Considering how the Boeing Company has a strong presence worldwide and has employees and partnerships located in 70 countries, it has implemented a management structure to achieve maximum efficiency of the multi-billion dollar business. This structure is called a matrix structure, where this essentially allocates a Senior Vice President to each of the many department heads who oversee all movements the company makes as well as managing every employee within that division. These departments range from areas such as: Engineering & Technology to Law Department to Human Resources as well as Business Development and are all managed by the CEO, W.
James McNerney. All of these divisions of Boeing run independently of one another, however they do collaborate together to ensure the company continues to be the achieve the most efficient and stable environment that it can.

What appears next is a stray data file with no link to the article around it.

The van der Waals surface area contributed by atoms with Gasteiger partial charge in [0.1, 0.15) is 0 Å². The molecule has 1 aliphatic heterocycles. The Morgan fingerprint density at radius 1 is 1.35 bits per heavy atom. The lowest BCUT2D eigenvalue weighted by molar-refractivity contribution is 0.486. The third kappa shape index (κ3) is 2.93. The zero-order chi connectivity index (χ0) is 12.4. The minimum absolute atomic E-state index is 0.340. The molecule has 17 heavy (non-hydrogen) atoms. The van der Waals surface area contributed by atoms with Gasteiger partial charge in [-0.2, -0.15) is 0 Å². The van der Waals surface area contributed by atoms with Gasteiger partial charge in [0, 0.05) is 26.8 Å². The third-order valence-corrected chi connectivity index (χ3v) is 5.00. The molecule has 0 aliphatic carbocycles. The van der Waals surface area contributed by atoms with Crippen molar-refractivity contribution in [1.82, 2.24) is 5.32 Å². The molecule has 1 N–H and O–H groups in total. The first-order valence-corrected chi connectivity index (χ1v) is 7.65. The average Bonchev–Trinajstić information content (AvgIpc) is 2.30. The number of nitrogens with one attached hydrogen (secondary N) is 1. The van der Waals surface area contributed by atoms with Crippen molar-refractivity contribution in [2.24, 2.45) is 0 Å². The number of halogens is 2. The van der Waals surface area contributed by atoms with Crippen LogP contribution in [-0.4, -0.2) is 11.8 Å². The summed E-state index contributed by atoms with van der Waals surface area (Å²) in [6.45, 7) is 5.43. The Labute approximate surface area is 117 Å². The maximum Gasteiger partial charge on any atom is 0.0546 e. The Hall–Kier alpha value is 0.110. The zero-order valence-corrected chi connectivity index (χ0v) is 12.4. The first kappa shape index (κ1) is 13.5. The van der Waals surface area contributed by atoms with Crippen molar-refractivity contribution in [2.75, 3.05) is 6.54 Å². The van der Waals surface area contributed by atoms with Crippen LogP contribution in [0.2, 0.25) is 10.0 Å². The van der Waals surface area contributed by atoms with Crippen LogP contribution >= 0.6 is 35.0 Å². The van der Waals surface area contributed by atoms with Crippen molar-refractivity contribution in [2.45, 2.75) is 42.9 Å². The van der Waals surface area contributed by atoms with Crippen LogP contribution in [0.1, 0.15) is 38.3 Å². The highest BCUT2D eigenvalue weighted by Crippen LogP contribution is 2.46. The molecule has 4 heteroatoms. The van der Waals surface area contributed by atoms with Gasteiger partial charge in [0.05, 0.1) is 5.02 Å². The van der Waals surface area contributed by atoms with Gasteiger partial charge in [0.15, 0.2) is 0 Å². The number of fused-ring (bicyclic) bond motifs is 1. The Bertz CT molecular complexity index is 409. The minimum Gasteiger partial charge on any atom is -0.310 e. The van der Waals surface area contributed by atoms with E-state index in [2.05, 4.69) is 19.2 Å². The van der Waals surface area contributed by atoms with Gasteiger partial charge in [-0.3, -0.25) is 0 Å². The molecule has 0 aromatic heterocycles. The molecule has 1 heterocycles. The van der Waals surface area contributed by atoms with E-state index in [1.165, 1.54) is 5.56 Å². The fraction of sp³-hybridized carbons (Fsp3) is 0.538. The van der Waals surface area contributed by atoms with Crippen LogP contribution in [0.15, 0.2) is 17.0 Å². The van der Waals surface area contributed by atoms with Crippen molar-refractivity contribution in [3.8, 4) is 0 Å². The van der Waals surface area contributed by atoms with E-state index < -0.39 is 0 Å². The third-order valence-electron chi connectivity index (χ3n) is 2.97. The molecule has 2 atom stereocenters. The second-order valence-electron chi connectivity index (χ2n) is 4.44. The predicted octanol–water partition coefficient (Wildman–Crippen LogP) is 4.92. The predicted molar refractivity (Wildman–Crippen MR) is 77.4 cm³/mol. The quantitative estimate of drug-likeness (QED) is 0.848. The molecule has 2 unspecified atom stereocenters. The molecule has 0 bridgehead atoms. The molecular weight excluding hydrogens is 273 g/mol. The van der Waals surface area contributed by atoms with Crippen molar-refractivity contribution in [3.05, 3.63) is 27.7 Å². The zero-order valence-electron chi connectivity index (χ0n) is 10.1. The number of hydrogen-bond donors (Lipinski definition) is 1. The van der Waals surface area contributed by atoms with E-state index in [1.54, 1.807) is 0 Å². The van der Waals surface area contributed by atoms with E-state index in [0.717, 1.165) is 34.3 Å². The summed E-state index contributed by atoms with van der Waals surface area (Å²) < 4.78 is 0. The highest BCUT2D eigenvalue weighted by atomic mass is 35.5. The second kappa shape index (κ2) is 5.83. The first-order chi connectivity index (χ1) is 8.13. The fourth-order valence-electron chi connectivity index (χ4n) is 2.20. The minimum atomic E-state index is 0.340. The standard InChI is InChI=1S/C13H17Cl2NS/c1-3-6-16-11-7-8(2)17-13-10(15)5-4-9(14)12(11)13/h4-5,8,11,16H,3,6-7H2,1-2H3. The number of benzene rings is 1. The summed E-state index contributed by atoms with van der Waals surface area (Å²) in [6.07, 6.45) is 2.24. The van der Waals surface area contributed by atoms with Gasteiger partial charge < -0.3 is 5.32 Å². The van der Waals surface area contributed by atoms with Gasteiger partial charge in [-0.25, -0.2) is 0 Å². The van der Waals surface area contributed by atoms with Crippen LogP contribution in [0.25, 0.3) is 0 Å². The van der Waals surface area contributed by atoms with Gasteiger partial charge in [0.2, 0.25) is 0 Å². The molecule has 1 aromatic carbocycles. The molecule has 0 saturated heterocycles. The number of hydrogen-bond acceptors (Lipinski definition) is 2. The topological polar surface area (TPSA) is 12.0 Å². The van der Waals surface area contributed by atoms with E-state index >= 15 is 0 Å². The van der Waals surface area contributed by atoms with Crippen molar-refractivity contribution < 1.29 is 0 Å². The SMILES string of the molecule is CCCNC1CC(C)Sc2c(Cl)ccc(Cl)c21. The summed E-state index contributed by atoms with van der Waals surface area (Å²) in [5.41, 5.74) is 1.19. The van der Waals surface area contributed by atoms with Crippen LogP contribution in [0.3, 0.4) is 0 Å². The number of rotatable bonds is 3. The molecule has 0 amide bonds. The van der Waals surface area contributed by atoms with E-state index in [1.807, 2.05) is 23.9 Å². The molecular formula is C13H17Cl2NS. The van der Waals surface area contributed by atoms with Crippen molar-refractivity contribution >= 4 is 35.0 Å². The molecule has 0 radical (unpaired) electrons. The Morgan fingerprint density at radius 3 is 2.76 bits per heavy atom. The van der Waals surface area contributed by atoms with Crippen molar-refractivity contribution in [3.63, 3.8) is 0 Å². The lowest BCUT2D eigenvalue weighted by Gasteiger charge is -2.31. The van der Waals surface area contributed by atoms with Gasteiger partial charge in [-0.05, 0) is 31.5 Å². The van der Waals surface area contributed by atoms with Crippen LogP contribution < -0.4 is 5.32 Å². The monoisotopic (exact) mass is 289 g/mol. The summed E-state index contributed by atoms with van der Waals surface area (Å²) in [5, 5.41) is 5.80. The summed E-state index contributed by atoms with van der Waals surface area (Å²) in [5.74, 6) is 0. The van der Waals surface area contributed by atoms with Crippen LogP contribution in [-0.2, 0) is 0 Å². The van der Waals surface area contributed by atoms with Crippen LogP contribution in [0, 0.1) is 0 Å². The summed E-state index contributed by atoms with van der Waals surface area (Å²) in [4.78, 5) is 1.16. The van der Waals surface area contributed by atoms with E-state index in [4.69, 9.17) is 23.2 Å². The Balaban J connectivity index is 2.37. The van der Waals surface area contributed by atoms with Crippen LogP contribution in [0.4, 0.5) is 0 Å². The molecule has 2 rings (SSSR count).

The matrix management structure is also advantageous to the Boeing Company since they are continuously filling out long-term contracts for various airlines around the globe and is in need of several functional organized departments.
Since these departments collaborate together, various tasks of the project given are delegated between the necessary departments who then come together after completion of these given tasks and put together the prototype. Employees and resources are also allocated temporarily to other divisions of Boeing for various projects depending on the magnitude and the time given for project completion.
However, there are some disadvantages to the matrix structure. There is a tendency to ‘lean’ towards one side of the matrix or the other, this can lead to problems such as project delays and extension requests by employees which inevitably cost the company time and money as seen by the delay of the 787 Dreamliner construction.